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Discussion Starter · #1 ·
Hey there,

I've been contemplating of getting rid of my current bike, 2005 Yamaha FZ6N and picking up a 2009 EFI Thruxton for about 6 months now. My previous bike was a 1981 Kawi KZ550. Has anyone had any experience going from an "upright" sportbike like the FZ6, FZ1, Speedtriple, Streettriple, to the Thruxton? I demo rode a Duc Sport 1000 Biposto and the riding position was pretty bad. After only riding the Sport 1000 for only 30 mins, I felt very uncomfortable. I'm really hoping the Thruxton isnt the same way and the shop I went to didnt have a Thruxton demo yet. Also I was wondering if anyone knows if you can swap the stock Thruxton seat with a stock Bonnie seat. I would love to take my other half out and the stock Bonnie seat looks like it would be very comfortable for long rides. I'm pretty sure this has already been asked, but I was wondering what is the largest size tire you can put on the thruxton's rear rim? Lastly, how good is the stock suspension on the Thrux? I'm 5'11 about 193lbs. Does the front dive a lot? Thanks everyone for your answer, this will really help me make a decision.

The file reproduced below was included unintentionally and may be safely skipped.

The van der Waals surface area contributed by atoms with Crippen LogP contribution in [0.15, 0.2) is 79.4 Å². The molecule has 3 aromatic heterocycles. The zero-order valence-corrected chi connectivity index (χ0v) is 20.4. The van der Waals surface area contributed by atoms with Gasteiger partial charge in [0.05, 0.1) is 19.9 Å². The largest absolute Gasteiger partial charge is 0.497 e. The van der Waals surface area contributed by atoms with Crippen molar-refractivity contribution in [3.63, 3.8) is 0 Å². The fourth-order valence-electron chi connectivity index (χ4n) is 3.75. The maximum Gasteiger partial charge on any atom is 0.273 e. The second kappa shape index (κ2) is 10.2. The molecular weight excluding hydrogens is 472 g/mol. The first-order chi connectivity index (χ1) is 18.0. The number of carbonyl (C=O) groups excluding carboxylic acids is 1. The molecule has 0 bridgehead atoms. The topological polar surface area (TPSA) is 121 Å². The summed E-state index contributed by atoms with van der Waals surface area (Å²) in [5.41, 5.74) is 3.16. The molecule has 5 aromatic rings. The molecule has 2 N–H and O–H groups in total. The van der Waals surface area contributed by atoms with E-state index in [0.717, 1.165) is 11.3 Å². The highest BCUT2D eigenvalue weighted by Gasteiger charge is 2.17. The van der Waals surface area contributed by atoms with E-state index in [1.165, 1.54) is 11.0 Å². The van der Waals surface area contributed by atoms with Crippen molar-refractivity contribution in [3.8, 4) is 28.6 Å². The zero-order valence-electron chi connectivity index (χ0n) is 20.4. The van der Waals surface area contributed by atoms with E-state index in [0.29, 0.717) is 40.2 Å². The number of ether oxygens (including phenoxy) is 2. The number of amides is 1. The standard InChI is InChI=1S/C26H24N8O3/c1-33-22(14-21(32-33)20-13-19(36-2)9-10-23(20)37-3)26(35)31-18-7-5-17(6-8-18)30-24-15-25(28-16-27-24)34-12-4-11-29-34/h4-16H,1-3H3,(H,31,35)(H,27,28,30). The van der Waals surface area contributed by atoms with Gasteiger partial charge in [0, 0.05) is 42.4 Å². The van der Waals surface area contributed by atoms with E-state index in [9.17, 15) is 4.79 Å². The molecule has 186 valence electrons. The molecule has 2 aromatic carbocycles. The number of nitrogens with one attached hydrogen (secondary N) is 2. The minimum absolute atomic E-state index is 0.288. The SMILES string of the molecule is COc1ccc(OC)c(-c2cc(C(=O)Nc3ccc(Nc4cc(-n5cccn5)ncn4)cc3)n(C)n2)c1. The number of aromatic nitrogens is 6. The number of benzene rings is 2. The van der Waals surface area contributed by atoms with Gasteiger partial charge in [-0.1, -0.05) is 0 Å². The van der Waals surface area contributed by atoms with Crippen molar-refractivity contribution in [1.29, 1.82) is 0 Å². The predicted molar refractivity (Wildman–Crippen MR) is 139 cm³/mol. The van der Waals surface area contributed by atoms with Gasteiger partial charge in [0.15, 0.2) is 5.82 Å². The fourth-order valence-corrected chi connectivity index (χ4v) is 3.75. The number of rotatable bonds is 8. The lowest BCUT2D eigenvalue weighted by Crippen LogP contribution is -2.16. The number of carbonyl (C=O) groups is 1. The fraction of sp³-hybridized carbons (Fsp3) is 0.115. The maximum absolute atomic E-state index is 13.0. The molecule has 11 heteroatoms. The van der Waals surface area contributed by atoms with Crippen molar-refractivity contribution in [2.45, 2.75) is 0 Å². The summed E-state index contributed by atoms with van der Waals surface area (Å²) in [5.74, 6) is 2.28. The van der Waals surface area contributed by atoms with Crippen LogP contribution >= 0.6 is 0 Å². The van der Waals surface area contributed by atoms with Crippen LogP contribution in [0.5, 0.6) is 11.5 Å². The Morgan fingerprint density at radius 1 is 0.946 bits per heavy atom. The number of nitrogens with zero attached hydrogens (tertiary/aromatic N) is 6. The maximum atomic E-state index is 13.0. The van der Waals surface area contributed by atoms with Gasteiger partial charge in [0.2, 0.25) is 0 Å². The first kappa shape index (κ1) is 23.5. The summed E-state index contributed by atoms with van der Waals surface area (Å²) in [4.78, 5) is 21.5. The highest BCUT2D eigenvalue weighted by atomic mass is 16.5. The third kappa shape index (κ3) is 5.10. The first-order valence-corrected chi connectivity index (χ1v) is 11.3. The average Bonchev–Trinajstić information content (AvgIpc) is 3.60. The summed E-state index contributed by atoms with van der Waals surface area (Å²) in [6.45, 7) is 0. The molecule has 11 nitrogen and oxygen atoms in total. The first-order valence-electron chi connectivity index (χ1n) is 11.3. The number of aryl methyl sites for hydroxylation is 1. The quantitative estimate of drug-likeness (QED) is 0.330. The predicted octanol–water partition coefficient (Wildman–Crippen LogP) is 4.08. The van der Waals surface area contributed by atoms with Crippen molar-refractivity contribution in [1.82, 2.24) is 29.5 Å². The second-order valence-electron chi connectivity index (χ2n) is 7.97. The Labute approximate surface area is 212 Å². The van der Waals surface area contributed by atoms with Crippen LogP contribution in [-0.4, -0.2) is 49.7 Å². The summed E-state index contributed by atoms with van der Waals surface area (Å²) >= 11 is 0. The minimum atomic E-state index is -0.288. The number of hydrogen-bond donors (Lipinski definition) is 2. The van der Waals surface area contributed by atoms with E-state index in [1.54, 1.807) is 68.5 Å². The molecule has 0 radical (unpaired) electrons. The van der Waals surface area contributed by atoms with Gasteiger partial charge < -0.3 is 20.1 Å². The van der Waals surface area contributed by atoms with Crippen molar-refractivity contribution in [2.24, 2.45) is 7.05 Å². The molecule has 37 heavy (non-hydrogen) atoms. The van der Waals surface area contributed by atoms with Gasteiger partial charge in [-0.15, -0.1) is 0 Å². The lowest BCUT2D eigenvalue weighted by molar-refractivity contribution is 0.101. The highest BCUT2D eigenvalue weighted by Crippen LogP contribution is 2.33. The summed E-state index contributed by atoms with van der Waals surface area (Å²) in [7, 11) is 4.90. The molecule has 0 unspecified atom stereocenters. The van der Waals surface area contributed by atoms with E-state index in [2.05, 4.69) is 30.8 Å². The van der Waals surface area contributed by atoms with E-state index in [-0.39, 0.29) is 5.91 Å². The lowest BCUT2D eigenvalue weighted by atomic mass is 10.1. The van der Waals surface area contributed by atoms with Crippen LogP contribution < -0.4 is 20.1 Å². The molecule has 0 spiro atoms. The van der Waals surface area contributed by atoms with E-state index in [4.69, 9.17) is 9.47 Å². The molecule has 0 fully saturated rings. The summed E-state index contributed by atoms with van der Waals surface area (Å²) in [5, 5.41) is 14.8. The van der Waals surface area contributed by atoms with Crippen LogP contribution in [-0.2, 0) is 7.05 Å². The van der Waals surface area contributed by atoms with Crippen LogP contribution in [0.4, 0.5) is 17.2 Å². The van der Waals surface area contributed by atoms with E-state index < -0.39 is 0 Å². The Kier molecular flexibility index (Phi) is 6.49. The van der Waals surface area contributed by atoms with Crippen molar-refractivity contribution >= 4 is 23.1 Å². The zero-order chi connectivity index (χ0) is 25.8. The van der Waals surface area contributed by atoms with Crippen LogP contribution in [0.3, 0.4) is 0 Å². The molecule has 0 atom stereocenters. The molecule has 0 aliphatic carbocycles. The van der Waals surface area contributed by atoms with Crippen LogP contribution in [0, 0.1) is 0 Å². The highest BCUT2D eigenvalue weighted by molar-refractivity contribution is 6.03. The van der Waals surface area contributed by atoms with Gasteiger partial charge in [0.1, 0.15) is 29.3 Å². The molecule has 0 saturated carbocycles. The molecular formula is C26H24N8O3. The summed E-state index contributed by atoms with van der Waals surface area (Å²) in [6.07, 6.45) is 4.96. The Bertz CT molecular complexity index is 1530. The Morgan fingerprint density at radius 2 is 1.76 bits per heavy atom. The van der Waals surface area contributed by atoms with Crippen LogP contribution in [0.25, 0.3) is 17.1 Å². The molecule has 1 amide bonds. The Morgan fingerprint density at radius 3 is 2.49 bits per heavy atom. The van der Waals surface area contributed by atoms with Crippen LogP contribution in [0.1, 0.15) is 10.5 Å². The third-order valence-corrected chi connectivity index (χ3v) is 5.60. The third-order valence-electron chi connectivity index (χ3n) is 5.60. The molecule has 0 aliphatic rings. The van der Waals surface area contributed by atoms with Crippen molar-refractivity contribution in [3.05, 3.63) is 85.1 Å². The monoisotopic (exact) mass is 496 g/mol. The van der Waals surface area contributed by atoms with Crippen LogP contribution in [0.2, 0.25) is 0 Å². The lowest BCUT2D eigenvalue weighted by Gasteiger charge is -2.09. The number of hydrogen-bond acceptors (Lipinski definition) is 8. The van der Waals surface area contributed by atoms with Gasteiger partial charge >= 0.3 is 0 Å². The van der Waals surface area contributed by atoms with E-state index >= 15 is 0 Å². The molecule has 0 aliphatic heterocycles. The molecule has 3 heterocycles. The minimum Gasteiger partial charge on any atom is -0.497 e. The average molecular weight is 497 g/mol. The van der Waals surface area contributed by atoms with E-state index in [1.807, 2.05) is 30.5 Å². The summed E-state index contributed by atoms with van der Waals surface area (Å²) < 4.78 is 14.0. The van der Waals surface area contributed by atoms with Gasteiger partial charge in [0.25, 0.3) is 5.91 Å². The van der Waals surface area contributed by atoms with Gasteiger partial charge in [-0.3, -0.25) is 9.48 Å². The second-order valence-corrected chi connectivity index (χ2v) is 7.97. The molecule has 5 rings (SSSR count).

Cheers!
 

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2005 T-100, 2010 Street Triple, 1974 Honda CB550
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My last bike was a Honda 919, with a more upright streetfighter riding position.

Although my 07 Thrux has clipons, I have sat on an 09 and the riding position is considerably different than mine. For a while I considered swapping mine out for an aftermarket riser kit, but killed the idea when I realized it would really take away from the look of the bike. I also addressed my own posture and riding habits and have noticed an improvement in comfort.

You can swap the saddle for a Bonnie model, but you lose the cowl mounting holes. If you don't care and/or plan on keeping both seats it won't matter. Furthermore, there is a gel Thruxton saddle available which I am considering for myself - yes, has cowl mounting holes. Gel saddle is about $240.

Stock suspension is suitable, but should be on anyone's list of upgrades. I tackled my rear springs this winter and plan on doing the front forks before too long. Moderate suspension upgrades will run about $300-500 rear and $100-200 front.

Your best bet is to search the forums - you'll find tons of threads on suspension, saddles, exhaust, tires, etc.

It's a great bike at a reasonable price (in US at least) but it is what it is. Working on these bikes is relatively easy and some of the shortcomings make it more fun and a bit more authentic.

Good luck. Get out there and demo one ASAP!